sealPurdue Education Briefs

April 1998

Purdue software makes Internet more teacher-friendly

WEST LAFAYETTE, Ind. -- A new educational software program developed at Purdue University is making it easier than ever for teachers to put the power of the Internet to work in their classrooms.

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Test Pilot is a new application that allows teachers to design surveys, tests and tutorials that students can take on any computer that is connected to the Internet.

"It really opens up the use of computers for instruction," says Test Pilot author Malcolm Duncan, the associate director of Purdue's BioMedia Center of Instructional Computing. "The program not only generates the test or tutorial, it also grades it so students can get immediate feedback as to how they did. And Test Pilot's combination of simplicity and affordability make it unique among the educational software currently available."

On-line instruction is not new, but the teachers using it have had to be able to create a Web page and then write a program to handle the data, or pay an experienced webmaster to do it for them. Test Pilot Test runs on both Macintosh and PC systems and may require a webmaster for a one-time installation on a school's Web server, but after that even the most computer-phobic teacher can begin creating tests.

"Once the data base portion of the program is installed, instructors use simple pull-down menus and forms to write questions and set the format," Duncan explains. "The software also allows for the import of graphics and video and audio snippets, so it can be used for virtually any discipline or subject."

Duncan says the most common use so far is for the creation of tutorials, which give teachers a way to track how well students are grasping material before actually testing them on it. And because the tutorial is on the Web, students can take it from their homes, or a library -- virtually anyplace that has a computer with Internet access.

More than 350 universities and companies from all over the world were involved in the testing of the software, and now there is a growing demand from corporations interested in using it for industrial, managerial and clerical training. Duncan says the program also could be used for polling over the Internet.

Test Pilot costs $120 for educational institutions and $495 for businesses. Some Web servers may require a server extension to run the program, which costs an additional $50 or $195, depending on the type of customer. A demonstration of the software can be found at .

CONTACT: Duncan, (765) 494-6610; e-mail,; Web,

Literacy requires phonics and whole language,
dean says

WEST LAFAYETTE, Ind. -- The warring factions in the phonics vs. whole-language debate need to stop arguing and work together, says the dean of Purdue University's School of Education.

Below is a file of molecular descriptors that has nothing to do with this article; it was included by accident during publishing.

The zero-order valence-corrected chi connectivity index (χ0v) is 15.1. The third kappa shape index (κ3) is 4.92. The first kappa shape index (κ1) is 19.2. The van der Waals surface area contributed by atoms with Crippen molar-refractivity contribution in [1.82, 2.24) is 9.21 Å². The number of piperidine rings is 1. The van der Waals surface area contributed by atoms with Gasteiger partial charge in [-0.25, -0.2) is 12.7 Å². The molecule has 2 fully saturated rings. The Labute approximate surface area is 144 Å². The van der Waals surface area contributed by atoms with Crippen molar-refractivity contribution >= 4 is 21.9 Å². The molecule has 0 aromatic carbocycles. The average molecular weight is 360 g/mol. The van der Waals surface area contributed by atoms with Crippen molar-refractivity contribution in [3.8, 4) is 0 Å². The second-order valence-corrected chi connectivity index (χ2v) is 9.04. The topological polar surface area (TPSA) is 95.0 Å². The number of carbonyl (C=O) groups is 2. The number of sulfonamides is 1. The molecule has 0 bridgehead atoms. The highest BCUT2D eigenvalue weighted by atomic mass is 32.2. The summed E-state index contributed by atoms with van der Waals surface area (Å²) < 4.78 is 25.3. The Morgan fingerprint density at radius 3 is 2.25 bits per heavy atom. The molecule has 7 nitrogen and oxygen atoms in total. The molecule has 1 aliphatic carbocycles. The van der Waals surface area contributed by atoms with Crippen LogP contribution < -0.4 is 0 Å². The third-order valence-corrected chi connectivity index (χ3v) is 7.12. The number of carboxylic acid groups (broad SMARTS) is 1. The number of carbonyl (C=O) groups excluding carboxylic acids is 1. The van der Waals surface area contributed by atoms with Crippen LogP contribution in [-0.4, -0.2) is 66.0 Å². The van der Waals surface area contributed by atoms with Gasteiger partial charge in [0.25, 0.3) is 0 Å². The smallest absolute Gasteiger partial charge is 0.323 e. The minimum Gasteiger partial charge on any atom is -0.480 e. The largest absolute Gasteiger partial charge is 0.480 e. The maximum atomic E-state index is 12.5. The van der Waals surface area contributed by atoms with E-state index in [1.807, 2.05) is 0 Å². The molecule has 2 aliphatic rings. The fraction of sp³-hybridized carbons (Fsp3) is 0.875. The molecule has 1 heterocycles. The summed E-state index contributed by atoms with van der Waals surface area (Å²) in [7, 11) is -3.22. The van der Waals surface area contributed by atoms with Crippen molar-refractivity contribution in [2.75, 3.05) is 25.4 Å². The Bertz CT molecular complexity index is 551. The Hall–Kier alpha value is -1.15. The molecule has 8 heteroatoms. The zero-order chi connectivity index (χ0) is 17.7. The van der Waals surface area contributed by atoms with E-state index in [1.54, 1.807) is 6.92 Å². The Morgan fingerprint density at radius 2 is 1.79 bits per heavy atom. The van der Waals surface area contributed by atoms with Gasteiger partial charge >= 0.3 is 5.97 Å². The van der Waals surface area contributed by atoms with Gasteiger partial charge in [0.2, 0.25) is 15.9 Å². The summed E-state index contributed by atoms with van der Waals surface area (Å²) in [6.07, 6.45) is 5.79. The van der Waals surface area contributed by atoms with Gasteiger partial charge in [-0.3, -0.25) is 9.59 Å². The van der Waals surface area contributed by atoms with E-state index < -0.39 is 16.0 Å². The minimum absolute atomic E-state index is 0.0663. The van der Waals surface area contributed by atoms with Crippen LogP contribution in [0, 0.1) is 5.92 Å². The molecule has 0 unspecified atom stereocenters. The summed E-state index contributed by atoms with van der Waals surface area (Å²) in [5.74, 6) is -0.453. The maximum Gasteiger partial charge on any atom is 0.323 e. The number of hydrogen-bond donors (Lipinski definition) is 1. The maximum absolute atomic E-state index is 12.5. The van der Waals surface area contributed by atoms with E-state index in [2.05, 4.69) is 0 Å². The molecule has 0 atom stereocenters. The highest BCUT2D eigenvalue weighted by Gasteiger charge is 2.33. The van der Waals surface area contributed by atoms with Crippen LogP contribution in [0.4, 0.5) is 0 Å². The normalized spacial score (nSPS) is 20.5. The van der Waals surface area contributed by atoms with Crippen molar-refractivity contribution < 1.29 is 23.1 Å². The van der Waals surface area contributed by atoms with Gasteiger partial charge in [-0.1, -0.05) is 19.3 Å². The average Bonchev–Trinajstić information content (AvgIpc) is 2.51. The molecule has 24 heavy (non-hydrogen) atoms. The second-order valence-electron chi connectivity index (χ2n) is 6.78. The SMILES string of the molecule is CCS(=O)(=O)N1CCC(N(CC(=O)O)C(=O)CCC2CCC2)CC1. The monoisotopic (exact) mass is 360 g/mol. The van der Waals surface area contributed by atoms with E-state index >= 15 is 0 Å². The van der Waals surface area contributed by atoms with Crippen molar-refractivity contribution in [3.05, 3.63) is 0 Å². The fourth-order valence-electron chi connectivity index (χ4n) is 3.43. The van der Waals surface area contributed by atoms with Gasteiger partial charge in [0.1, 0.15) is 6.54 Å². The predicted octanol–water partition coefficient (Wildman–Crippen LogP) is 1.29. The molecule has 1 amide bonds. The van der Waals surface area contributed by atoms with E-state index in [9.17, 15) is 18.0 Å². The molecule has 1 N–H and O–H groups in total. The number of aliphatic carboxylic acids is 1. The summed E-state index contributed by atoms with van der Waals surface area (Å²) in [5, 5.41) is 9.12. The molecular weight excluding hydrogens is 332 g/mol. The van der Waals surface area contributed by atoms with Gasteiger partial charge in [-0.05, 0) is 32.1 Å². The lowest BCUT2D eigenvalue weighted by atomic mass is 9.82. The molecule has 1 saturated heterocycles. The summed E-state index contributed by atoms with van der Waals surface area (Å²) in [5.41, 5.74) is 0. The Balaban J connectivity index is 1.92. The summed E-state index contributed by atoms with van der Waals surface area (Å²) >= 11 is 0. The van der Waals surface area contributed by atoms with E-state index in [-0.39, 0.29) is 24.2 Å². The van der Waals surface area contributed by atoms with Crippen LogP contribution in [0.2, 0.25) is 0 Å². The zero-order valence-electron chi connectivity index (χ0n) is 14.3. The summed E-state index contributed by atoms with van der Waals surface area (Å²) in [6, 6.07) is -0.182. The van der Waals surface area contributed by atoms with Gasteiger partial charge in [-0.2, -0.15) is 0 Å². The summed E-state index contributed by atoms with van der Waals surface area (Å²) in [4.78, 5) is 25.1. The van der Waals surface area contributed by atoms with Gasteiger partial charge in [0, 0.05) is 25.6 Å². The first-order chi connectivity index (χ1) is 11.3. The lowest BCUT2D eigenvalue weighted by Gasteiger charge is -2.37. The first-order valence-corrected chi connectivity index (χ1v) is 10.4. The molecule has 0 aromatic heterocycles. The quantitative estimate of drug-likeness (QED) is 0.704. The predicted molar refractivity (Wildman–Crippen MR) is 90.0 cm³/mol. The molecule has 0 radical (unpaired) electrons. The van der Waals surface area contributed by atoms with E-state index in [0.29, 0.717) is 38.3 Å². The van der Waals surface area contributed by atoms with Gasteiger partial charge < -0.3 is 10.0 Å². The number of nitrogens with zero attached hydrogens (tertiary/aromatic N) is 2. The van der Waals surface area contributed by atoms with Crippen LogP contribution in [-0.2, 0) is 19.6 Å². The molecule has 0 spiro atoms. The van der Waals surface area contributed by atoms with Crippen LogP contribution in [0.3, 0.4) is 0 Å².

"The debate is unproductive not only because it deals with two different parts of literacy, but also because research supports the conclusion that children learn literacy best when taught by both methods," explains Marilyn Haring, who is also a professor of counseling and development. "Why do so many noneducators and a few educators want to return to teaching phonics as a panacea for teaching literacy when we know a combination of both produces the best results?"

Discussions on the merits of the two teaching methods are resurfacing around the country as school systems analyze the results of standardized tests for reading and comprehension.

The traditional theory of teaching literacy, which became institutionalized with the start of mass schooling in the 19th century, contends that students learn to read by first making sense of the smallest components of language. Phonics teaches children to recognize letters and then sound them out in combinations that eventually form words. Vocabulary is tightly controlled, and instruction includes skills exercises with emphasis on correct answers.

The whole-language philosophy of teaching literacy stresses that children should use language in ways that are applicable to their own lives and cultures. Students are encouraged to decode words in context, and the answer is not as important as the process.

Haring says the two skills complement each other and children need both types of instruction.

"Literacy is a complex skill that takes much practice for any learner to master," Haring says. "Each student's difficulty in learning to read and write demands a skilled teacher who can analyze the problem and provide a range of instruction, not just phonics and not just whole language."

Haring says a balanced approach to literacy instruction should include: (a) organized, explicit skills instruction, such as phonics and spelling; (b) a strong literature, language and comprehension program; and (c) an effective early intervention program providing individual tutoring such as Reading Recovery. Purdue serves as the state headquarters for that program, which pairs specially trained teachers with at-risk first-graders for daily tutoring sessions.